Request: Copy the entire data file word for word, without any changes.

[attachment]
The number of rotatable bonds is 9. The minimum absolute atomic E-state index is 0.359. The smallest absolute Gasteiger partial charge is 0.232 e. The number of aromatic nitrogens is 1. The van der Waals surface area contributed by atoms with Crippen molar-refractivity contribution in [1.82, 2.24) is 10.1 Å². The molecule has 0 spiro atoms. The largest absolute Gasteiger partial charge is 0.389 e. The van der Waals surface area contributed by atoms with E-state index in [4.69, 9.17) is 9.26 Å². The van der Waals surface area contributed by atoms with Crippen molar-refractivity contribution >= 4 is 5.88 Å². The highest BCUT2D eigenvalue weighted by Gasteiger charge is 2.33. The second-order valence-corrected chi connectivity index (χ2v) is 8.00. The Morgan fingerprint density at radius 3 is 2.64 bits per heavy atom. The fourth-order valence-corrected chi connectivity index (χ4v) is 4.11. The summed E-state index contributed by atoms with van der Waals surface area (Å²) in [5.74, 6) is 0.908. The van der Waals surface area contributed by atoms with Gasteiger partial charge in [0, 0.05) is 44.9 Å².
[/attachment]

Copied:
The number of rotatable bonds is 9. The minimum absolute atomic E-state index is 0.359. The smallest absolute Gasteiger partial charge is 0.232 e. The number of aromatic nitrogens is 1. The van der Waals surface area contributed by atoms with Crippen molar-refractivity contribution in [1.82, 2.24) is 10.1 Å². The molecule has 0 spiro atoms. The largest absolute Gasteiger partial charge is 0.389 e. The van der Waals surface area contributed by atoms with E-state index in [4.69, 9.17) is 9.26 Å². The van der Waals surface area contributed by atoms with Crippen molar-refractivity contribution >= 4 is 5.88 Å². The highest BCUT2D eigenvalue weighted by Gasteiger charge is 2.33. The second-order valence-corrected chi connectivity index (χ2v) is 8.00. The Morgan fingerprint density at radius 3 is 2.64 bits per heavy atom. The fourth-order valence-corrected chi connectivity index (χ4v) is 4.11. The summed E-state index contributed by atoms with van der Waals surface area (Å²) in [5.74, 6) is 0.908. The van der Waals surface area contributed by atoms with Gasteiger partial charge in [0, 0.05) is 44.9 Å².